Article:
The imminent arrival of Mikel Arteta at Arsenal is not necessarily something to be optimistic about. There are a number of reasons why. For example:
1. Highly-regarded number twos don’t always make good number ones. Ask Brian Kidd and maybe even Steve McClaren.
2. Arteta’s philosophy is similar to Wenger’s in that he’s not going to adapt the team to suit the opposition.
3. At 37, he’s quite young to be taking over a top club, if that’s what Arsenal still are.
4. Most of the players would prefer Ancelotti, apparently.
5. Ljungberg is also a young inexperienced coach and he hasn’t been able to rescue Arsenal, so what makes anyone think Arteta would fare better?
One thing is certain: it is going to take a monstrous effort from the coach (whoever it is) and the players to turn this sinking juggernaut around.
It was disturbing to see that De Bruyne of Man City was discussing how Arsenal forwards don’t tackle back. Unless they do, results won’t improve. You would think they’d have the sense to see that, but perhaps not. Anyone watching Ozil kicking his gloves away like a petulant schoolboy must know that Arsenal are a basket case currently.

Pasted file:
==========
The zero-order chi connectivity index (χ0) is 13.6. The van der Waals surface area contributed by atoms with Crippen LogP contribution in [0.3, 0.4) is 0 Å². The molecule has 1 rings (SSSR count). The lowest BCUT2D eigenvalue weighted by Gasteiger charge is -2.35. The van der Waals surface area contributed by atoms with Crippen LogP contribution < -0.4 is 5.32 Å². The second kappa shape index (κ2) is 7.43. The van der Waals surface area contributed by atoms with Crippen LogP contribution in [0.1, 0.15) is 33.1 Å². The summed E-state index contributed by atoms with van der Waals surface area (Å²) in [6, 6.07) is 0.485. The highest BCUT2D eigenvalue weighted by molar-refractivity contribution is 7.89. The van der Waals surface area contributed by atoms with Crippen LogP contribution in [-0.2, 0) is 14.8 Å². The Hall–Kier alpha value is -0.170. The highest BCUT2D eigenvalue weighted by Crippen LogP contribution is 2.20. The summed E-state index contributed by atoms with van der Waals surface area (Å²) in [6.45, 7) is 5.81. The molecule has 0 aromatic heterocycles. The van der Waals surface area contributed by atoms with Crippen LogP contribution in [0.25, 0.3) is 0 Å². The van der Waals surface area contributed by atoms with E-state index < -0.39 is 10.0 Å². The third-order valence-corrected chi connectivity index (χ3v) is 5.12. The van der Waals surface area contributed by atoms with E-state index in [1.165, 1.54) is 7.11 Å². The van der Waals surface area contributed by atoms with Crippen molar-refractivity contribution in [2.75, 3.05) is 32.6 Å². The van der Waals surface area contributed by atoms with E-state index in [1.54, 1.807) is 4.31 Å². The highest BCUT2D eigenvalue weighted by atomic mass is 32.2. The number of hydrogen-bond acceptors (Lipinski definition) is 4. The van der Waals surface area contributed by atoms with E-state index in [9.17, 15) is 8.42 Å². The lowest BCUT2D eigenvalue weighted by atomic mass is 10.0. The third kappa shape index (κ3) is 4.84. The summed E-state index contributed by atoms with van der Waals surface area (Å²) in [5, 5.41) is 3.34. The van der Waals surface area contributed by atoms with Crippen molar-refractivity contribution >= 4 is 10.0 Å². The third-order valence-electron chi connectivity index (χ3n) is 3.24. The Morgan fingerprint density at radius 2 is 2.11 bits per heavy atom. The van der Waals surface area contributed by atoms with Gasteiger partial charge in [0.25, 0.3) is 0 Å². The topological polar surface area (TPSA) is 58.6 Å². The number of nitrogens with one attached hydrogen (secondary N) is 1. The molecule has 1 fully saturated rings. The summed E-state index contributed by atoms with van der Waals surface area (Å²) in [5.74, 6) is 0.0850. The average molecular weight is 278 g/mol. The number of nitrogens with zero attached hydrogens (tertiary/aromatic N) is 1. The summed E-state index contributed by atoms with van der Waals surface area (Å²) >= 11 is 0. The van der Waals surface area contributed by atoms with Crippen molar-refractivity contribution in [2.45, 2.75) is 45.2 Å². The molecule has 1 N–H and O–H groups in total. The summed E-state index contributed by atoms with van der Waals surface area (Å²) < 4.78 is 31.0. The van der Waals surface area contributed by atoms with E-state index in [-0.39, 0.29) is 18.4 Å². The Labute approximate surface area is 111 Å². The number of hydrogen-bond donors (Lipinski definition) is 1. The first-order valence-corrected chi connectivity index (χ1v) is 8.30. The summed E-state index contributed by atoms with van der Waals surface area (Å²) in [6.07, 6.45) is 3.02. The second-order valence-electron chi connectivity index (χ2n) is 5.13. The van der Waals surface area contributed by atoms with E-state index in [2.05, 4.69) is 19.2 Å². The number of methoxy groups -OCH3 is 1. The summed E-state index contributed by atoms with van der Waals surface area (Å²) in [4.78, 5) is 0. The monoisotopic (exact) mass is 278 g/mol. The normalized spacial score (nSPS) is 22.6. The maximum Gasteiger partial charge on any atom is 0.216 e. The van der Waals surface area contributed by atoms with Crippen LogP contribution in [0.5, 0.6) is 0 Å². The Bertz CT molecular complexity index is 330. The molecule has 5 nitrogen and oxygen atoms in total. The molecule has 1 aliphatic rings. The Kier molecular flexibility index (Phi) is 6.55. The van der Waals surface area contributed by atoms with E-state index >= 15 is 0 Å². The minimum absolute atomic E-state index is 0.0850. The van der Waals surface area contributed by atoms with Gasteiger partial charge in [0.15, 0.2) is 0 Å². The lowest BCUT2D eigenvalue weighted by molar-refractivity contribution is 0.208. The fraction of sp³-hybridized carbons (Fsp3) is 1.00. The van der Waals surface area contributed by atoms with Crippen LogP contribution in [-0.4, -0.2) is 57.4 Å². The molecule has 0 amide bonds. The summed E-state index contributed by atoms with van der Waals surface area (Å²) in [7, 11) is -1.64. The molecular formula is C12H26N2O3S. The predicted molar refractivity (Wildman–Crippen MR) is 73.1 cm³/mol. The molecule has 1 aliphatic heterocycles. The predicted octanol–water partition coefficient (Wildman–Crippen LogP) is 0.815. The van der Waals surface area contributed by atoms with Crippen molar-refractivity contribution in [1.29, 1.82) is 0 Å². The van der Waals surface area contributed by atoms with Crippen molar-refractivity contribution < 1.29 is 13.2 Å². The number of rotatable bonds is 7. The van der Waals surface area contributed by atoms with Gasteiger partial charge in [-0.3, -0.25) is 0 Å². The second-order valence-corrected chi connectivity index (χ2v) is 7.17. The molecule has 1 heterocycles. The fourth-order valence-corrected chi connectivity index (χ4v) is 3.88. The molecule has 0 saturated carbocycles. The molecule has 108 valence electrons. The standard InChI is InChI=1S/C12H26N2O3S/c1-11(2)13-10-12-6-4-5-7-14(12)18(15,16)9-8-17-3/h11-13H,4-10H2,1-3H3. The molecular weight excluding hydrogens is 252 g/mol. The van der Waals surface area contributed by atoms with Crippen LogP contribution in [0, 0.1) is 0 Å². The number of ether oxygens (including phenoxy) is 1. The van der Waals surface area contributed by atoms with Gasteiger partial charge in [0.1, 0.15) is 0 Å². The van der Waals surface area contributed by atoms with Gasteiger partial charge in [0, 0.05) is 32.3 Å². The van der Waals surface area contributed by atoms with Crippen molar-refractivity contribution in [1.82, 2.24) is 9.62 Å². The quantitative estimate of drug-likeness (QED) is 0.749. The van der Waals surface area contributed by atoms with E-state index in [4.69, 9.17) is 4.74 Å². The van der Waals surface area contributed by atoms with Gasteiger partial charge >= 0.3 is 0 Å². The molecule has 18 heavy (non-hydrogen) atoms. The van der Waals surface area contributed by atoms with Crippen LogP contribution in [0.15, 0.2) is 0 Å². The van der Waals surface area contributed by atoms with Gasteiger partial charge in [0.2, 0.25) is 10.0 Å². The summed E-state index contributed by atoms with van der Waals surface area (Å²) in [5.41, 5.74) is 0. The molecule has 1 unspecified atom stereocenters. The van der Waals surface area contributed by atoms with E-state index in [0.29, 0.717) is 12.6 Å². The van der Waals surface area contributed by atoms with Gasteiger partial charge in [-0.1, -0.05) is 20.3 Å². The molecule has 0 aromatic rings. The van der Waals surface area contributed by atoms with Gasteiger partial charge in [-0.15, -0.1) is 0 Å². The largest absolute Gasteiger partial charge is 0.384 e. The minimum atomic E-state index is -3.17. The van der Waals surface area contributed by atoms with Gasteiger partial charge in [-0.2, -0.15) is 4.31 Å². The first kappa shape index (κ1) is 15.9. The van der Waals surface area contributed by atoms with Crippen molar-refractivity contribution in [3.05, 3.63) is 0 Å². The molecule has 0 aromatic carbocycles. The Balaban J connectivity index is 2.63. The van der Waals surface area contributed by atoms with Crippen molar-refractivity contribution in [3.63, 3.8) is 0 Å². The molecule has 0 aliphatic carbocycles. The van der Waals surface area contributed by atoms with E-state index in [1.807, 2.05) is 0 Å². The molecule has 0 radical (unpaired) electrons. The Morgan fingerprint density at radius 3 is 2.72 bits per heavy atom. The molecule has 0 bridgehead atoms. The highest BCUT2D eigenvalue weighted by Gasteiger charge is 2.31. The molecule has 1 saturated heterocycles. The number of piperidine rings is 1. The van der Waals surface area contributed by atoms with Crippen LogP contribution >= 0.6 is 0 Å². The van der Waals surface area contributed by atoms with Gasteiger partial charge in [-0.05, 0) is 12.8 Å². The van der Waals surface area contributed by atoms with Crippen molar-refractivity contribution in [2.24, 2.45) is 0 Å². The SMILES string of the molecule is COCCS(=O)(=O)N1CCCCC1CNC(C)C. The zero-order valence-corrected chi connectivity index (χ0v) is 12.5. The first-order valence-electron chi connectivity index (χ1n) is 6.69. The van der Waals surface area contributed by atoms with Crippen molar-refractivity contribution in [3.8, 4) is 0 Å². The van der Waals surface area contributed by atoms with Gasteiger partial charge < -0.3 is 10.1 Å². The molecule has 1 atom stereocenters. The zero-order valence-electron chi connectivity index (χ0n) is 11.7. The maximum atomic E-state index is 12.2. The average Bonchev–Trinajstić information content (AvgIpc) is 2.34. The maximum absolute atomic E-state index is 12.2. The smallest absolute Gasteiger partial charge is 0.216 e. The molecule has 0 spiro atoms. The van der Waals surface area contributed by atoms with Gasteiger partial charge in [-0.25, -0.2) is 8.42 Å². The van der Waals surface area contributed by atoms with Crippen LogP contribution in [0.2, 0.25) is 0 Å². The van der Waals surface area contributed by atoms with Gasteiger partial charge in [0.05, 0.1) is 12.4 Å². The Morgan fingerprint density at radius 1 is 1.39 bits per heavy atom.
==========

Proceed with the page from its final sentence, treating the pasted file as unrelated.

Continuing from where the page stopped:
Sam Allardyce claims he could fix Arsenal’s defence. I’d give him the job on a temporary basis because Ljungberg may have got the team playing with more enthusiasm, but that’s it.
I’d even consider bringing Arsene Wenger back, as surely he would be more likely to turn fortunes around than Arteta and Ljungberg combined.
Unfortunately, the players’ choice Ancelotti has not been approached, so may be in the opposition dugout managing Everton this weekend.
It promises to be another performance to be forgotten by Arsenal, unless there is some kind of miracle. That’s why the odds are that it will get worse, before it gets better.